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Rod Belfitt - Reliable grafter

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A key factor behind the success of Don Revie's Leeds United in the late 60s and early 70s was the extraordinary loyalty of the Elland Road shadow squad, those players who had to be content with occasional appearances when injuries and suspensions forced the manager's hand; men like Mick Bates, David Harvey, Jimmy Greenhoff, Terry Hibbitt, Chris Galvin and Terry Yorath.

An important member of that set up was the reliable grafter, Rod Belfitt; he managed less than 80 League appearances in eight years with United but was always ready to answer Revie's call when it came and rarely let the side down, particularly in knockout competitions, where he had a knack of popping up with a goal at critical junctures.

Andrew Mourant: "The name of Rod Belfitt is frequently mentioned in the same breath as that of his friend Mick Bates. Both spent years on the periphery of the Leeds first team yet, when drafted in to do their duty, gave creditable performances. Belfitt was a vigorous front runner doing a sound if unspectacular job at centre-forward until the arrival of Mick Jones in September 1967. The two strikers invited comparison from which Belfitt, in some ways, suffered. While a good header of the ball, he was not as awesome in the air as Jones. In many respects, Belfitt played a similar game, shielding the ball and relying for service on those around him. While somewhat over dependent on his right foot, Belfitt nevertheless had a good touch and was adept at playing neat short balls. If speed over a long distance was not his greatest asset, Belfitt had the quality striker's hallmark of responding rapidly to scoring opportunities in the penalty area."

Rob Bagchi and Paul Rogerson: "Revie's perfect centre-forward would have to meet some pretty exacting criteria. Perversely, the manager wasn't looking for a predatory goalscorer, someone from the Jimmy Greaves mould. He wanted someone who was prepared to sweat, to keep running, with the physique to shield the ball; someone who was dominant in the air, courageous, unselfish and, above all, persistent. He knew that the others in his team, mainly the midfielders, but also Charlton, would continue to score, so he needed someone as much to help them score more as much as to grab 20 goals a season himself. In Greenhoff and Belfitt he had two players who together combined all the attributes but individually fell short of Revie's ideal.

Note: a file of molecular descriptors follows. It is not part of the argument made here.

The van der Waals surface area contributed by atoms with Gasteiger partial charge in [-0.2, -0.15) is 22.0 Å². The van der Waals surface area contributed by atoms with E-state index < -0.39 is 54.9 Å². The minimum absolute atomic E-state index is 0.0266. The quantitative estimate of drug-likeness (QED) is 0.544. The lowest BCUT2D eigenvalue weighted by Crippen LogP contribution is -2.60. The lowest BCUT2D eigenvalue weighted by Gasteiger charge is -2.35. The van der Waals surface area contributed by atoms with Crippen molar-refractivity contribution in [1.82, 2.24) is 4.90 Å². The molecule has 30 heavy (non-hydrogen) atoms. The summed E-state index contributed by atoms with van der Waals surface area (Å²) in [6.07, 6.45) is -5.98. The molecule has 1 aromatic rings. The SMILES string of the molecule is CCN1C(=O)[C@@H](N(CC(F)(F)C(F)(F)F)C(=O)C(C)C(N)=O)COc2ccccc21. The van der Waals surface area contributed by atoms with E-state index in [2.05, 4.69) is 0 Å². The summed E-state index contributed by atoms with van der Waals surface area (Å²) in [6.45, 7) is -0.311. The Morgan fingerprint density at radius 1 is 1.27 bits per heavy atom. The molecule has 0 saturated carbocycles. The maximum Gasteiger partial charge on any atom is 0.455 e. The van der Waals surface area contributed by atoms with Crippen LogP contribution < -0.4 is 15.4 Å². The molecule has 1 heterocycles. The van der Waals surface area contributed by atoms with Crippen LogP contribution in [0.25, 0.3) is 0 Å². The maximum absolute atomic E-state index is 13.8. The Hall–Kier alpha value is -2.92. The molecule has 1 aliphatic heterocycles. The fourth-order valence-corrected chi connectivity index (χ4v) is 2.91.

"Belfitt was the workhorse personified: a strong runner with a neat first touch but who lacked pace, power and consistency. Greenhoff was a languid, graceful striker who seemed to glide through games. The fans loved him, as they always love those whose skills are unattainable. Some looked at Belfitt and thought, 'I could do that.' Everyone knew what Greenhoff had was out of their reach. Nonetheless, their records were similar and though, of course, Greenhoff went on to have a good if not great career, it was Belfitt who came closest to fitting Revie's requirements. He was the prototype Mick Jones."

Mick Bates on Revie's approach to his men in waiting: "Leeds have a larger first team pool than most which, while having the desired effect of stimulating competition for places, rarely invokes dissatisfaction among those unlucky enough to be left out of the side. A good example was when I was named as substitute for (a) home match against Forest owing to Lorimer coming back after injury. I was a bit disappointed, having been a regular for most of the season, but the Boss really built me up in his pre-match tactical talks. He started by pointing to me and Rod Belfitt, and said something like: 'I'm sorry I've had to leave you out. I know how you feel, but always remember that Leeds wouldn't be Leeds without you fellows.' He drums this into you all the time - you feel like part of a family, and just want to keep doing the right thing for the club as a whole."

Belfitt was never given the credit he deserved and he struggled to hold down a position at any of the clubs for whom he subsequently played; he faded awayBelfitt in his early days at Elland Road into non-League football shortly after he turned 30.

Born in Bournemouth on 30 October 1945, Roderick Michael Belfitt spent his formative years with his family in South Africa and India before the Belfitts settled in Doncaster. Rod attended the local secondary modern school and then Doncaster Technical College before serving an apprenticeship as a draughtsman.

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He joined Arsenal as an amateur from Doncaster United but things didn't work out and he returned north to play for Doncaster United and then Retford Town. He was offered a contract by Leeds United in July 1963 when he was ready to turn professional.

Belfitt became a regular member of United's Central League side, and was given his first taste of first team football when he played in the second half of a pre-season friendly against Wrexham at Elland Road in 1964, as United made preparations for their return to the First Division.

With eight first team players unavailable through injury, Belfitt was given his official debut in a League Cup-tie against Huddersfield Town at Elland Road on 23 September 1964. He scored the winner seven minutes from time as Leeds won 3-2: chasing down a loose ball and shrugging off a challenge from Huddersfield left-back Bob Parker, he beat goalkeeper Ray Wood with a fine drive.